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Mutual Funds

Looking Out for You

Washington has morphed into the financial capital of the world, and we're here at the epicenter.

No sooner had President Obama unveiled his budget and tax proposals than we at Kiplinger's got a phone call from a concerned reader in Grand Junction, Colo. She and her husband, who own a small business, were worried about the prospect of paying higher taxes and wondered if they should just pack in their hard work and retire. We told her that the budget wasn't yet set in stone and that, as proposed, taxes wouldn't rise until 2011. So she and her husband have time for tax planning, based on the guidance we're happy to provide.

Suddenly Washington has morphed into the financial capital of the world, and we're here at the epicenter. Our location -- two blocks from the White House -- puts us and our sister publication, The Kiplinger Letter, in a unique position to update you on how the unfolding budget debate affects your wallet.

Taking aim at targets. Another debate we'll be following involves target-date retirement funds. We've been fans of these one-stop investments, which give savers a diversified portfolio that becomes more conservative as their retirement date approaches. But a Senate committee has taken aim at these funds, particularly those designed for people planning to retire in 2010, because different funds "revealed a wide variety of objectives, portfolio composition and risk." Sen. Herb Kohl (D-Wis.) has asked Labor Secretary Hilda Solis and Securities and Exchange Commission Chairwoman Mary Schapiro to work on regulations "regarding the composition of target-date funds and the appropriate ratio of stocks and bonds."

Mutual fund managers may disagree about investment strategies, but there's no reason to think that Hilda Solis or Mary Schapiro could do any better -- and no reason to think the government should even try. As one of our editors put it, "There's no law against crappy mutual funds."


But investors do need to know how to avoid crappy funds, and that's our bailiwick, too. For instance, one 2010 target fund, Oppenheimer Transition, was down more than 40% in 2008. But another, Vanguard Target Retirement 2010 -- a more conservative fund and one of our favorites -- lost just a little more than 20%. Not great, but not surprising, either, given that bonds and other investments designed to buffer stocks also tanked last year.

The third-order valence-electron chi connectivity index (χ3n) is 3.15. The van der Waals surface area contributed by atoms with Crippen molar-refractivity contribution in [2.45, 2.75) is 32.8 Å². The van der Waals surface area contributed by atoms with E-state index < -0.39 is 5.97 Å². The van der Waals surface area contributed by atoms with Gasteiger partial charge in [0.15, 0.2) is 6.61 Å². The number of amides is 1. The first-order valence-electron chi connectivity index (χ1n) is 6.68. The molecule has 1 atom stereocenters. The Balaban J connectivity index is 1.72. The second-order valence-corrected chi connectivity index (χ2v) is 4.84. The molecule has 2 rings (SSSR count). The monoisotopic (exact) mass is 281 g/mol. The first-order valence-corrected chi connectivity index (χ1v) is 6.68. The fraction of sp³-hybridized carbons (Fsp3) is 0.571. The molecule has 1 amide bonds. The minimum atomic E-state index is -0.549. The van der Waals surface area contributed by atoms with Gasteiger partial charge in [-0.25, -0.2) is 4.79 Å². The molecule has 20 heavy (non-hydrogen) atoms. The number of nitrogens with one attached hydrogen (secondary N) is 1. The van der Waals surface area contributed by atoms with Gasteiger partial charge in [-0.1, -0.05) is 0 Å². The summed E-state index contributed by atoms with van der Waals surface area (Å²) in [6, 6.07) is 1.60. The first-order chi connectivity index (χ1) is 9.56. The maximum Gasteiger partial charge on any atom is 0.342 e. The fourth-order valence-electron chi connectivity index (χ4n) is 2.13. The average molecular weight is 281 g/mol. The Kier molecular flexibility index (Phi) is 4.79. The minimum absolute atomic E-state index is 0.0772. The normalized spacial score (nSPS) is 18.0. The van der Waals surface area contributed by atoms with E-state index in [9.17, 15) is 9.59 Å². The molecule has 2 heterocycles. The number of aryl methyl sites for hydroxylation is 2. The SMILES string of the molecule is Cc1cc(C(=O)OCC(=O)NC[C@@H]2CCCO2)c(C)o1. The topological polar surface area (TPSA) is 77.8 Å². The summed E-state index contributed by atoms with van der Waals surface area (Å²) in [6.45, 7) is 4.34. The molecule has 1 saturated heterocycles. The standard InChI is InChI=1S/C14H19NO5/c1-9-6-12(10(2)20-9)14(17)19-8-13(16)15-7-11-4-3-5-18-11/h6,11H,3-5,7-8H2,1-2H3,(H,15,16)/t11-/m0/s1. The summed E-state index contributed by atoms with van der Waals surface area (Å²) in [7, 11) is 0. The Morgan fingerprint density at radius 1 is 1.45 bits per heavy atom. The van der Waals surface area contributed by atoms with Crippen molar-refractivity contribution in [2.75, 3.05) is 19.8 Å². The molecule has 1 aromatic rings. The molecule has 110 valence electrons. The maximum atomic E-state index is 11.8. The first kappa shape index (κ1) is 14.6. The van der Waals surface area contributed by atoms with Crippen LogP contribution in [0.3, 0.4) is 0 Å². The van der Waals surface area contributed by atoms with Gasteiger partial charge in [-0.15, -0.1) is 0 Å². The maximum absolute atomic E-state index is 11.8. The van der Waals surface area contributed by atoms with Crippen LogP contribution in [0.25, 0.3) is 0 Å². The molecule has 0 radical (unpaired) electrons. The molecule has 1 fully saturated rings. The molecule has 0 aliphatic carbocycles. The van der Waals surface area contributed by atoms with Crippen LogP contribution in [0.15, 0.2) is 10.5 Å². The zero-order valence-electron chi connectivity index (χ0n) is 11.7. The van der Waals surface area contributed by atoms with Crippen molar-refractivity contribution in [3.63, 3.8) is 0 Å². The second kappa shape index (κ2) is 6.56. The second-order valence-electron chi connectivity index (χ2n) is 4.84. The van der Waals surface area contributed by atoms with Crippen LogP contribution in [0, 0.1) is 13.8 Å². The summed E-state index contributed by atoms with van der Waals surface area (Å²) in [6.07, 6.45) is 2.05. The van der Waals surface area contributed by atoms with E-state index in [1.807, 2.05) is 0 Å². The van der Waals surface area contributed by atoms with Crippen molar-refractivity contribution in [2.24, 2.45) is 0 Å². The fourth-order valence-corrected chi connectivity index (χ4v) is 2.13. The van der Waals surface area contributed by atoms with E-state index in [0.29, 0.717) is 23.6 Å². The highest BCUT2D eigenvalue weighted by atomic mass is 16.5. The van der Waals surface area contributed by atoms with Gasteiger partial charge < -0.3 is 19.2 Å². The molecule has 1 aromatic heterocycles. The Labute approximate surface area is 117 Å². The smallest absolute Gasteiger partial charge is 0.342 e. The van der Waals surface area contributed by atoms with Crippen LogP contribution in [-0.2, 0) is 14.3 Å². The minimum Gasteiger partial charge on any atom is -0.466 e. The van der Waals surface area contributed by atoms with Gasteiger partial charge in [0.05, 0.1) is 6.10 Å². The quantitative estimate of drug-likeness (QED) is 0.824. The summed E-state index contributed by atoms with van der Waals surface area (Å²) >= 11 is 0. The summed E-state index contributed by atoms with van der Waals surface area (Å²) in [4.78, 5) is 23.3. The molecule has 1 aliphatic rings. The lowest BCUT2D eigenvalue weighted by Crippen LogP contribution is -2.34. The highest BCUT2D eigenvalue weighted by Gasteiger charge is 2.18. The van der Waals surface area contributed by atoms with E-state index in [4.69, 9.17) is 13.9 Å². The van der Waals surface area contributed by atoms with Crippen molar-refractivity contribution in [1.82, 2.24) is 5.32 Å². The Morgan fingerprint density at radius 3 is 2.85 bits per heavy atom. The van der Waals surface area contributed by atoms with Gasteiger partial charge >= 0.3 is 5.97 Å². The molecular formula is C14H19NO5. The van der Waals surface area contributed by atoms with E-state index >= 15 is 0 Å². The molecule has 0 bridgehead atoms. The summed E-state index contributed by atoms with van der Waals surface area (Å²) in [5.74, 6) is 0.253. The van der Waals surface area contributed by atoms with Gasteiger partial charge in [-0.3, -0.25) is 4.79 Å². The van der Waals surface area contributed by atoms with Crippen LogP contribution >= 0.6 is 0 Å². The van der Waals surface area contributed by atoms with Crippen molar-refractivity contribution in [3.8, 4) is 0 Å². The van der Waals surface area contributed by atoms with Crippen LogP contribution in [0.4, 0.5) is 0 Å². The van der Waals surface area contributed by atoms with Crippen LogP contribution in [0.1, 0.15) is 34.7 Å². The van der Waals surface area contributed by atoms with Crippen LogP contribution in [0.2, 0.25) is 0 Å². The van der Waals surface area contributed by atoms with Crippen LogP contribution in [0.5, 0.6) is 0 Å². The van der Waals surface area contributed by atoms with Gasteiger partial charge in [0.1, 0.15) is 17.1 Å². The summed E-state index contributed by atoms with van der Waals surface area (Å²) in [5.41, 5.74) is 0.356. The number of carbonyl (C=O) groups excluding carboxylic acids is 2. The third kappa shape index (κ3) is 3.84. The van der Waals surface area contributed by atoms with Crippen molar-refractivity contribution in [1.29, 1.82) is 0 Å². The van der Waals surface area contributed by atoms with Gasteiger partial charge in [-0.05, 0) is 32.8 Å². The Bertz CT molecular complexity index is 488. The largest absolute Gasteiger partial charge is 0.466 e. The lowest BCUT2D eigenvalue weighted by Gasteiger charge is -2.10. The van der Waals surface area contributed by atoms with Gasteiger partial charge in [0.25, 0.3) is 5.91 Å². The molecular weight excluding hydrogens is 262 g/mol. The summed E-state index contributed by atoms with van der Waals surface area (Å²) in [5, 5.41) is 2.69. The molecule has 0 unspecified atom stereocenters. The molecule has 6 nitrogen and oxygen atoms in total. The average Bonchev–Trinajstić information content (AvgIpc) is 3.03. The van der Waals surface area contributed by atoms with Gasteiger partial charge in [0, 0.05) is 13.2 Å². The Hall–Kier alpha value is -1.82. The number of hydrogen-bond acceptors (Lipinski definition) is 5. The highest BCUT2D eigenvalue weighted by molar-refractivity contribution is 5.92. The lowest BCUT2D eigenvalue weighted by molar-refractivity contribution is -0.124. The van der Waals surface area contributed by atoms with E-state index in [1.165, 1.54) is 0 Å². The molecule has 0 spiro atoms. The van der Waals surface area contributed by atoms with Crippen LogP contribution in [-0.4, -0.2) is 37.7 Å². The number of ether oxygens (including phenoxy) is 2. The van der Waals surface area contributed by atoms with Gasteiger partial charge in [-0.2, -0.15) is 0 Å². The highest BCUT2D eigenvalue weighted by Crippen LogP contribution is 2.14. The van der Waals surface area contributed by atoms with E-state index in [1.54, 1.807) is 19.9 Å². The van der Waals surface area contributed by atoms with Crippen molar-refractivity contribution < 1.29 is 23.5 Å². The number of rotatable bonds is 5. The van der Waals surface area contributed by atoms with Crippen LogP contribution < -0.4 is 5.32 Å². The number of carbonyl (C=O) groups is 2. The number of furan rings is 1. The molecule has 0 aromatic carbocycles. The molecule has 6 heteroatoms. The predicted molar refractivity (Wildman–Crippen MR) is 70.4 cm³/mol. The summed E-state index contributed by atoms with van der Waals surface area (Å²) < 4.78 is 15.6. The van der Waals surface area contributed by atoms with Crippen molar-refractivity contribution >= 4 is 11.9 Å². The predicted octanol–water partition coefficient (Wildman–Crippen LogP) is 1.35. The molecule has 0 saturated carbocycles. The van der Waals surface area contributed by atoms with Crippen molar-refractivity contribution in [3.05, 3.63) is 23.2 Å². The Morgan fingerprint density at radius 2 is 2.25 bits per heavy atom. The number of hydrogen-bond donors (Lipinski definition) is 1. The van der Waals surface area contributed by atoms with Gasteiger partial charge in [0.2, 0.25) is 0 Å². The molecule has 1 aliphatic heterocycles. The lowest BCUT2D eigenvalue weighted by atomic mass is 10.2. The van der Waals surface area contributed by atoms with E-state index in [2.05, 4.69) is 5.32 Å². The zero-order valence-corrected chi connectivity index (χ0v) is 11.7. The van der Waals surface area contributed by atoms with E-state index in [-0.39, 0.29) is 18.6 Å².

More-aggressive target-date funds tend to keep a hefty allocation in stocks even as the target date approaches -- sometimes 50% to 60% for a 2010 fund -- on the grounds that people will benefit from stock-market growth in a retirement that could last 20 to 30 years. And the Employee Benefit Research Institute found that target-date funds have helped investors shift away from putting all or nothing into stocks.

The best funds. Diversification is also key in choosing the Kiplinger 25, the annual listing of our top mutual funds. In addition to stock funds, the list includes different asset classes, such as bonds and commodities. Even though there were virtually no safe havens in 2008, spreading your assets, and your risk, is likely to serve you well over the medium and long term. And the next decade is unlikely to be as terrible as the past ten years. In fact, we're replacing several funds with more-attractive ones that have reopened.

And if you or someone you know is facing one of the five most pressing financial problems in this recession, read our cover story for advice on how to cope.

P.S. Look for our special issue, Mutual Funds 2009, on newsstands and at